The most overlooked important story of the week
. ... It's a tragedy that it took the military so long to figure out that 'stabilizing worn-torn nations' is often as important as 'defeating adversaries on the battlefield.' Afghanistan and Iraq prove it. ... As noted a while back by then Armchair Gen. Savin Hill (now Armchair Gen. Brighton Center):
Like what the hell, the US Army didn't foresee a role involving occupation duties and guerilla-style insurgency -- a decade after Mogadishu?
Way back in September 2003, Marty Meehan was saying the same thing
as noted at the time in HB
The question is not whether to deploy more American soldiers or get our allies to add forces, but how to bring the right mix of people to the task.
We need more military police to help keep order, more civil affairs officers to guide the Iraqis in organizing basic government functions, more special operations commandos with experience in counterinsurgency operations, and more intelligence specialists to gather information. ...
Congress shouldn't try to micro-manage postwar Iraq. But the first barrier we must surmount is the Bush administration's stubborn resistance to any change in course.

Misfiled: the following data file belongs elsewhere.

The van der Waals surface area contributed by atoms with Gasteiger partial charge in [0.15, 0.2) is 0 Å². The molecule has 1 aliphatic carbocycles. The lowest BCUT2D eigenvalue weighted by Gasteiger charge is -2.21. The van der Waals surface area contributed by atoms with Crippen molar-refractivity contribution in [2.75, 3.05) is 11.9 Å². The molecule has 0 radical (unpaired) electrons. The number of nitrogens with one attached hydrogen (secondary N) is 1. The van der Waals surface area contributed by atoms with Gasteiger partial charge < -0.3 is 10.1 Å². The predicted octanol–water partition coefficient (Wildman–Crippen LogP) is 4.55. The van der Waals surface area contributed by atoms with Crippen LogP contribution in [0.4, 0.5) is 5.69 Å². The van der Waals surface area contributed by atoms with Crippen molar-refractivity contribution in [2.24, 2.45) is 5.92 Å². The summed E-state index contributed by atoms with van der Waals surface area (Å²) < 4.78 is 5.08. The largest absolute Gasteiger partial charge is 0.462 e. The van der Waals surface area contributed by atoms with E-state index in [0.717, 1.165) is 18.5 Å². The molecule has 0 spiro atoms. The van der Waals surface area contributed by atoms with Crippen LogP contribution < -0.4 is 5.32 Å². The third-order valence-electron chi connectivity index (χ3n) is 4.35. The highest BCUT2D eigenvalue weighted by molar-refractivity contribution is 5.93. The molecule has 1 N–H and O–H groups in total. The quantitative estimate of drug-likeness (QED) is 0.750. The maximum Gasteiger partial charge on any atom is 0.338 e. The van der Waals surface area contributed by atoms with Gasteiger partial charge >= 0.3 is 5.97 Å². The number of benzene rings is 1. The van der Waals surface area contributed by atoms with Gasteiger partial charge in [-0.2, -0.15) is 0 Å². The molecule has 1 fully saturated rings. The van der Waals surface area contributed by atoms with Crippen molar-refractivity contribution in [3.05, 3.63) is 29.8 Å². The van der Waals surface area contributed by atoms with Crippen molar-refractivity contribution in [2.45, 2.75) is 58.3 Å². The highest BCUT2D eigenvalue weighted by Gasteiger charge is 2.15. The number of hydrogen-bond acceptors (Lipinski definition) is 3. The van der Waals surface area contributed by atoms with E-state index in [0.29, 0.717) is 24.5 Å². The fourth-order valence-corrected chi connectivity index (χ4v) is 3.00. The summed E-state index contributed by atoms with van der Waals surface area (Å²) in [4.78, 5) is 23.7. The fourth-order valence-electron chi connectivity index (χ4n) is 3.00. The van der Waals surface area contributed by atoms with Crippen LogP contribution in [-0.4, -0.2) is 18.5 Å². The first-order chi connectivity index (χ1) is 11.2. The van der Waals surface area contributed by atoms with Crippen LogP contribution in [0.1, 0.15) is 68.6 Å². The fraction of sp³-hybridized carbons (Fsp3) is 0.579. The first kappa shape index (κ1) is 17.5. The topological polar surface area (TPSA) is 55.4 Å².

From the start, the administration has been so tied to ideologically driven wishful thinking that it can't bring itself to admit that best-case scenarios have been overtaken by real-world events.
Remember: Meehan wrote these words in the fall of 2003, when the president was running around the White House saying he didn't want to hear the word 'insurgency' and Rumsfeld and his cheerleaders were still touting the anti-stabilization strategy of 'fly traps.' ... Remember too: The army had all but banned the study of counterinsurgency until 2005. ... P.S. - For three years after Meehan's op-ed, Congress never forced the White House to 'get serious about rethinking its plan.' It took the American people in the 2006 election to force the White House to 'get serious about rethinking its plan.' It took an election -- not military reality on the ground -- to finally change things. Think about that the next time the president brags he makes war decisions based on their military merits alone. ...